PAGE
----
When Brooklyn-based designer Ryder Carroll was a kid struggling to control his attention deficit disorder, he was taught that the best way to remember something was simple: take notes. But there was one problem--he was never taught how to take notes.
"I was just taught to take as many notes as possible. But when your goal is to take as many notes as possible, you're most likely not taking in the information that's being spoken," Carroll says.
Carroll realized that what he needed to do instead was be more mindful about how he took notes. That not only meant that he had slow down and take time to process what he was writing down, but he also had to come up with a system that would help him keep track of his notes.
After more than 20 years, the now-35-year-old finally came up with a method that helped him stay focused. Turns out, it works for lots of other people too: His solution gained millions of fans after he released a video tutorial of his methods on the internet. Carroll keeps what he calls a Bullet Journal.
The Bullet Journal can be customized, but it contains four main components: an index that helps you keep track of what you have written in your journal and where to find it, a section to write down future tasks and events, a monthly calendar, and a daily task list. You use various symbols (a dot, a circle, and a line) to distinguish between tasks, events, and notes. A star indicates that something is important, and an x means that you completed the task.
Carroll first launched the video detailing how to bullet journal in 2013--that video now has nearly 1.5 million views on YouTube. In 2014, he launched a Kickstarter to create a notebook with pages that followed the Bullet Journal system built in. Two years later, you can still find Instagram users raving about the journaling system daily using the hashtag #bujo. Inc. spoke with Carroll to find out how he struck productivity gold, and how he's still perfecting the bullet journaling system today.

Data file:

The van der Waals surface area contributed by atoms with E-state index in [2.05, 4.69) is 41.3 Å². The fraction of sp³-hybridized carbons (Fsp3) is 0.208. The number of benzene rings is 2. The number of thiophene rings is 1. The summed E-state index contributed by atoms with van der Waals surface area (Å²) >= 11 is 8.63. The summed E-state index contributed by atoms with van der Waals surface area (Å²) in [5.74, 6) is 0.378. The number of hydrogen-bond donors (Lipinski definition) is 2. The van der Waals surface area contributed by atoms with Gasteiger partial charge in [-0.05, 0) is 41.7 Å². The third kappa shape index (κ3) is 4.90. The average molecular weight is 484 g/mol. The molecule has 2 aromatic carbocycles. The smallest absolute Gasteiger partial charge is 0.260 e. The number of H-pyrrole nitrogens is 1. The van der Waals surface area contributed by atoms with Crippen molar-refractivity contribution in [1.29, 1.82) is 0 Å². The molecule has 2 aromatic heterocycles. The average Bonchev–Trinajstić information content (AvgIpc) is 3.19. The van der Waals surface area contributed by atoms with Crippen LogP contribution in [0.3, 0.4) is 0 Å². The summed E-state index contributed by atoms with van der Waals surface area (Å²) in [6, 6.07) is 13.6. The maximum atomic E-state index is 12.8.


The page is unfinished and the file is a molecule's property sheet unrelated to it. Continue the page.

Trial and error.
Carroll says that each section of the bullet journal was created to solve a different problem. First, he found that when he was taking notes during classes in college, he had trouble marking down the significance of certain notes. For example, a teacher might have said during a lecture that one piece of information was something that would eventually be on a test, or that another piece of information was something that the students should mention in a presentation later in the semester.
In order to solve this problem, Carroll first created the bullet system, where he would use different types of circles or bullets to signify what a sentence meant. That made it easier to scan his notes, but he discovered that it was still hard to find notes from certain dates. So he added a front page "index" to his notes--a section where he could say that lecture notes were on pages 1-5, to-do lists were on pages 6-10, and drawings were on pages 11-15.
Even after Carroll graduated college, he discovered that this system worked so well that he kept using it in lieu of a normal planner. But, as his career plans got more ambitious, he discovered that his daily task lists were littered with tasks that never got completed--notes that he needed to "design an app" or "build his website" weren't helpful. So he added a section for a "monthly" task list, to place to-dos that would take a little bit more time to complete. Then, the first iteration of the Bullet Journal was born.
Still a work in progress.
Even though Carroll first released the Bullet Journal system to the world three years ago at the encouragement of friends, he says that he's constantly perfecting his note-taking system. After he published his first Bullet Journal video, the most frequent suggestion that he got from viewers was that he should add a section for "future" tasks--tasks that would be addressed more than a month out.
He also found that the original symbol he used as his "bullet"--a square--was difficult to write neatly if he was writing quickly. He realized that he could save a quarter of a second--and write more legibly--if he used a simple dot instead of a square.
"For me, the Bullet Journal isn't finished. It will never be finished because we grow and as we grow, we need to find different ways to stay organized," Carroll says.
For Carroll, minimalist symbols work best. But he's seen Bullet Journal users add in a color-coordinated organizational system, or create their daily task list in the form of elaborate doodles.
To figure out the list-making method that works best for you, Carroll suggests starting with a very minimal to-do list and index, and then gradually adding more symbols or drawings to see what helps you remember to come back to your to-do list each day.
"If you feel inspired to come back to the notebook, you are doing it correctly. It's definitely about adapting the Bullet Journal to make it work for you, Carroll says."